The poor people of Sierra Leone should not be expected to pay $400 million for a new airport which they consider to be of little – if any benefit to their human development.
They want an investment that could see the flow of clean, safe drinking water running uninterrupted through their taps; three million children educated up to university level with employment potential, and acquired technical skills that are fit for the 21st century by 2026; two-hundred thousand new low-cost homes for people living in sub-human shacks; over half of the population living healthily to celebrate their 80th birthday.
But for now, it seems the only game in town is the price of Sierra Leone’s main export earner – iron ore.
From a macroeconomic perspective, one cannot over-emphasise the importance of resumption of iron ore mining for the full recovery of the economy from the debilitating effects of the Ebola outbreak.
According to the IMF and the Bank of Sierra Leone (BSL) the country’s foreign currency reserve is a little over US$500m or equivalent to less than 4 months of import (import fell after the Ebola outbreak).
The level of foreign reserves is one of four Primary Criteria under the West African Monetary Zone (WAMZ) Convergence Criteria. The equivalent of three months of import is the minimum reserve required by WAMZ.
As import increases in volume and value (due to recovery in manufacturing, services, retail trade and an expected rise in the price of crude oil) foreign reserves will have to increase to improve the Bank of Sierra Leone’s (BSL) capacity to control depreciation of the Leone and maintain the 3 months (of import) minimum reserve.
Export growth and diversification is the most sustainable means to increase foreign currency reserves. Sierra Leone’s total export in 2013 (pre-Ebola) was US$1.92 billion. The mining sector contributed 93.4% of total export value. This shows that the export basket is made up of predominantly minerals.
Export of iron ore was 13.6mtpa, worth US$1.1 billion (average of US$78/ton) or 59.4% of total export in 2013. The iron ore mines have been the main source of foreign currency earnings for the government since export began in 2012.
The government received from the Tonkolili Project alone about US$48m in total taxes – US$20m from royalties and about US$27m from PAYE taxes. Other taxes paid by the company are negligible; about 2.4% of its total taxes.
Right now government is getting zero in royalty payments from SISG and only a fraction of what it used to receive in PAYE taxes since the Chinese owners started downsizing their workforce.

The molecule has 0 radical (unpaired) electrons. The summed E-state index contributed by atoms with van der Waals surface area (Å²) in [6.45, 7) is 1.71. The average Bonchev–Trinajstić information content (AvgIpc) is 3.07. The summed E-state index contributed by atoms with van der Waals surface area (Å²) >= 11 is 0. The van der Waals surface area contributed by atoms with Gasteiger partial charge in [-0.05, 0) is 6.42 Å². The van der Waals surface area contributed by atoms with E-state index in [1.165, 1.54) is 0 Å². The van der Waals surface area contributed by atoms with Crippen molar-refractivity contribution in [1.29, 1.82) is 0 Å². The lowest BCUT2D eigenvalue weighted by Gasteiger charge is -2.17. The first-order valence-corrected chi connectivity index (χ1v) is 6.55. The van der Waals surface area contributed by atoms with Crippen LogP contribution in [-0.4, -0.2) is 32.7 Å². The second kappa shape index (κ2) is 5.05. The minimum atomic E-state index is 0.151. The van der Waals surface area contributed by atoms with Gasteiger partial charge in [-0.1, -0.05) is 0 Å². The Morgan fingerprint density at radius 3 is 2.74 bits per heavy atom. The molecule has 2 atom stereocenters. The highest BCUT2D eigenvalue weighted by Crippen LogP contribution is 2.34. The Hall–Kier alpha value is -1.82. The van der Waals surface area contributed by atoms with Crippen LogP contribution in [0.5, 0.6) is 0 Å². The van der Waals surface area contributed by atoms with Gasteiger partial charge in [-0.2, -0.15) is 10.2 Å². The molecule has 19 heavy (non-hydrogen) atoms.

The growth projection for non-iron ore GDP is a modest 4.5% average in 2017 and 2018. If SISG resumes full operations – production, export and rollout of infrastructure development plan – the government forecasts GDP to increase by 20% in 2017 and 18% in 2018.
The growth forecast for non-iron ore GDP means that, without recovery in the iron ore subsector, GDP will still be slightly below its 2013 (pre-Ebola) level three years after the country was finally declared free of EVD.
The country’s iron ore subsector poses a classic “chicken and egg” causality dilemma for the government:
(a) Tagrin is a prerequisite for the long term commercial viability of the Tonkolili project; and
(b) On the other hand, unless it gets a concrete guarantee that Mamamah will be constructed, SISG is unlikely to embark on construction of the Tagrin Port and its connecting rail from Pepel.
Given that SISG inherited the status quo from AML you might say the government’s dilemma is its AML chickens coming home to roost.
Prior to the takeover by SISG, the government of Sierra Leone had a 10% interest in ARPS – the AML Group’s port and rail services.
Infrastructure expansion will increase capital expenditure by SISG in the short term but will reduce significantly its average transportation cost in the long term. And ARPS will yield greater returns on the additional investment.
In 2013, expenditure by AML (port and rail services) for transporting its ore from the mines to the port was US$217m; accounting for about 33% of the Group’s Cost of Sales for that year.